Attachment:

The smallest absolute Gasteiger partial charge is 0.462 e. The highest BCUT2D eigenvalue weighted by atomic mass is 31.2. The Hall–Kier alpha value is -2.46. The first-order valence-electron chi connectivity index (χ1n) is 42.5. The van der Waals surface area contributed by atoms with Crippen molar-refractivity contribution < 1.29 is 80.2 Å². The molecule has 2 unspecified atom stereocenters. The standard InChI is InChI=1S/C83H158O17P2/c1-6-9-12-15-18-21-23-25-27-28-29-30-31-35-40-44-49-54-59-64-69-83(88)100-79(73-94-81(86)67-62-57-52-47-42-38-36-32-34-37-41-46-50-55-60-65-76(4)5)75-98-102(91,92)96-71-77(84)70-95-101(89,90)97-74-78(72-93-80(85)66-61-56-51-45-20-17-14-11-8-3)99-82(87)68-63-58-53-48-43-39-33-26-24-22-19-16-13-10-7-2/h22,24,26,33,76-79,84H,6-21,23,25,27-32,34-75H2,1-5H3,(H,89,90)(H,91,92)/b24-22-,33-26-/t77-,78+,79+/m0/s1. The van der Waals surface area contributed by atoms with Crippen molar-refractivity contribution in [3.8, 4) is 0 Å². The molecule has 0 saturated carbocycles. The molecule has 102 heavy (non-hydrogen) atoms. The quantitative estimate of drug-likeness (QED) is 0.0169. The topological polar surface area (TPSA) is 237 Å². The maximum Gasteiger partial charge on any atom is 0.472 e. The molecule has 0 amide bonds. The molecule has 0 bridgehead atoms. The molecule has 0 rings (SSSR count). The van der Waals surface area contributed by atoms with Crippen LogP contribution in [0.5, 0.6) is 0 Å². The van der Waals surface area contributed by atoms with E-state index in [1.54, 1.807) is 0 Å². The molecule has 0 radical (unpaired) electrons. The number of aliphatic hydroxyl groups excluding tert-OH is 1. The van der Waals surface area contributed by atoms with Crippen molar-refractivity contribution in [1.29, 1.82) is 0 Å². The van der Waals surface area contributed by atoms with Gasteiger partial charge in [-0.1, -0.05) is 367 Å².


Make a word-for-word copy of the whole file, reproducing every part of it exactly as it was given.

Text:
The smallest absolute Gasteiger partial charge is 0.462 e. The highest BCUT2D eigenvalue weighted by atomic mass is 31.2. The Hall–Kier alpha value is -2.46. The first-order valence-electron chi connectivity index (χ1n) is 42.5. The van der Waals surface area contributed by atoms with Crippen molar-refractivity contribution < 1.29 is 80.2 Å². The molecule has 2 unspecified atom stereocenters. The standard InChI is InChI=1S/C83H158O17P2/c1-6-9-12-15-18-21-23-25-27-28-29-30-31-35-40-44-49-54-59-64-69-83(88)100-79(73-94-81(86)67-62-57-52-47-42-38-36-32-34-37-41-46-50-55-60-65-76(4)5)75-98-102(91,92)96-71-77(84)70-95-101(89,90)97-74-78(72-93-80(85)66-61-56-51-45-20-17-14-11-8-3)99-82(87)68-63-58-53-48-43-39-33-26-24-22-19-16-13-10-7-2/h22,24,26,33,76-79,84H,6-21,23,25,27-32,34-75H2,1-5H3,(H,89,90)(H,91,92)/b24-22-,33-26-/t77-,78+,79+/m0/s1. The van der Waals surface area contributed by atoms with Crippen molar-refractivity contribution in [3.8, 4) is 0 Å². The molecule has 0 saturated carbocycles. The molecule has 102 heavy (non-hydrogen) atoms. The quantitative estimate of drug-likeness (QED) is 0.0169. The topological polar surface area (TPSA) is 237 Å². The maximum Gasteiger partial charge on any atom is 0.472 e. The molecule has 0 amide bonds. The molecule has 0 bridgehead atoms. The molecule has 0 rings (SSSR count). The van der Waals surface area contributed by atoms with Crippen LogP contribution in [0.5, 0.6) is 0 Å². The van der Waals surface area contributed by atoms with E-state index in [1.54, 1.807) is 0 Å². The molecule has 0 radical (unpaired) electrons. The number of aliphatic hydroxyl groups excluding tert-OH is 1. The van der Waals surface area contributed by atoms with Crippen molar-refractivity contribution in [1.29, 1.82) is 0 Å². The van der Waals surface area contributed by atoms with Gasteiger partial charge in [-0.1, -0.05) is 367 Å².